The country's most populous state took a major step forward for voting rights Friday when California Gov. Gavin Newsom (D) signed an executive order to ensure every resident registered voter receives a ballot in the mail ahead of the upcoming November election.
While California is not the first state to commit to a wholesale vote-by-mail option (Colorado, Hawaii, Oregon, Washington, and Utah already conduct their entire elections by mail), it is by far the largest and has the most potential to change the debate over if and how other states can make the transition. Newsom's executive order does keep a number of polling stations open for in-person voting, and it only applies to this upcoming election, directly citing health concerns prompted by the ongoing coronavirus pandemic.
"There’s a lot of excitement around this November’s election in terms of making sure that you can conduct yourself in a safe way, and make sure your health is protected," he explained during a signing event on Friday.
The move toward remote voting in California comes as Democrats in New York State push to reverse a judicial decision allowing the upcoming presidential primary election to move forward, after it was canceled in April. Among the reasons the primary election had been called off in the first place was concern over the coronavirus pandemic — particularly after the debacle that was the Wisconsin primary, during which dozens of people contracted the virus as a result of participating in the election in-person.
New York's state Board of Elections decided to cancel the presidential primary after voting to remove Vermont Sen. Bernie Sanders's name from the ballot, leaving former Vice President Joe Biden as an uncontested candidate. But the decision was criticized for disenfranchising New Yorkers, as well as for the fact that only the presidential primary was canceled, meaning anyone who wanted to vote in the state's other elections would still possibly have to vote in person.
While New York Gov. Andrew Cuomo (D) has ordered that any New Yorker who wishes to can request an absentee ballot for the upcoming primary, California's new rule takes that a step further, putting the onus on the state, rather than the voters, to receive their ballots by mail. Mail in voting broadly has become a major issue among election reform advocates, who argue that instituting widespread mail-in-ballots is both a secure and overdue step toward broader voting rights.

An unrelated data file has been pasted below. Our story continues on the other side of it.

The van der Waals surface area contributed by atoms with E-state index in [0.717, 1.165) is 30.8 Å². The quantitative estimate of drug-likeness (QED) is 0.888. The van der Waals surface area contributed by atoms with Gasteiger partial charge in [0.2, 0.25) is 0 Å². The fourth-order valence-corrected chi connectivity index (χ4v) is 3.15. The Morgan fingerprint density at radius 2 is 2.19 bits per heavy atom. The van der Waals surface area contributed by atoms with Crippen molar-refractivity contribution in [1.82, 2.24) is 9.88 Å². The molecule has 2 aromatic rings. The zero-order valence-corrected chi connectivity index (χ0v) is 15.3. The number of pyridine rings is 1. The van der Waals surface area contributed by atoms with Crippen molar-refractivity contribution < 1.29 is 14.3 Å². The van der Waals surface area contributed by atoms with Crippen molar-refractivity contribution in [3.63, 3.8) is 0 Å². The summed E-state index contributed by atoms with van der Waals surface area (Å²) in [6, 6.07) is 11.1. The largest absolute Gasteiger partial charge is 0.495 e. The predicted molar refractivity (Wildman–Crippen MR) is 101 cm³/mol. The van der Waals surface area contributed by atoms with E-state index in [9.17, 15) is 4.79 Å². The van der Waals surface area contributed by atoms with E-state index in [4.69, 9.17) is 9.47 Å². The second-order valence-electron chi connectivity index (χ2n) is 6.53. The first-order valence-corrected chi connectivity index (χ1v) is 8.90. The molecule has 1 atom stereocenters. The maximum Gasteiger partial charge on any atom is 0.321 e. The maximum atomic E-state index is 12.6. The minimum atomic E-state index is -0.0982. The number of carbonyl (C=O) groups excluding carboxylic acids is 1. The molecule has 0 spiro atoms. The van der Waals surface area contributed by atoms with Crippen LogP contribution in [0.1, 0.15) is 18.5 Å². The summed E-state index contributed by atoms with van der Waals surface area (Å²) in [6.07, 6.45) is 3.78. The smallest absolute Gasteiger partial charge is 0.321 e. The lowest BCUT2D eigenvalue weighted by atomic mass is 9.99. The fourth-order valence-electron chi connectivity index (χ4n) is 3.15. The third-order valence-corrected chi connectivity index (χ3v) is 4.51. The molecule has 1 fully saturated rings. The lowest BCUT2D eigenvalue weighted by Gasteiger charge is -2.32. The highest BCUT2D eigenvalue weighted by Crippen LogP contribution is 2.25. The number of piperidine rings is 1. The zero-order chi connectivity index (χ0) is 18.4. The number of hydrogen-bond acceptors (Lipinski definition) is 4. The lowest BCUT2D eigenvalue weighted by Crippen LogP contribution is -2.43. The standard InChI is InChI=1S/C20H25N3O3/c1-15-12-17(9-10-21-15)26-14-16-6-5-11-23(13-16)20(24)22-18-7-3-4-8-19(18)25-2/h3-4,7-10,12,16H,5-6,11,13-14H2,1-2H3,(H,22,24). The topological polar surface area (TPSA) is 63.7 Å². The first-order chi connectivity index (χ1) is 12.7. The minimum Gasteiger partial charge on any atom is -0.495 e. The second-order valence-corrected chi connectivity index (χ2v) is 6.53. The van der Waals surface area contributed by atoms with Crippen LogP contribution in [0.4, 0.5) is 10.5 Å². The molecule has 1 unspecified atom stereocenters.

President Trump has pushed back on the effort, saying that it "doesn't work out well for Republicans," which is typically true of any endeavor that allows more people to vote.
Incredibly, Trump also defended his own proclivity for voting absentee, saying that "I'm allowed to" when asked during a recent White House briefing about his having voted by mail in Florida's March election, just moments after he called the practice "horrible" and "corrupt."
California's decision to enact vote-by-mail for the upcoming general election is just one of the many ways states, and the federal government, are preparing for what is likely to be an already-contentious election, even without the added anxiety brought on by coronavirus. And there's reason to be optimistic about California's ability to make the transition relatively smoothy: During this past March's primary election, some 72% of all ballots cast were cast absentee according to the Los Angeles Times.
Which isn't to say the process will be easy. The costs and logistics are understandably daunting, and still largely in flux. However, as California Secretary of State Alex Padilla said during Friday's signing ceremony: “It’s great for public health, it’s great for voting rights, it’s gonna be great for participation."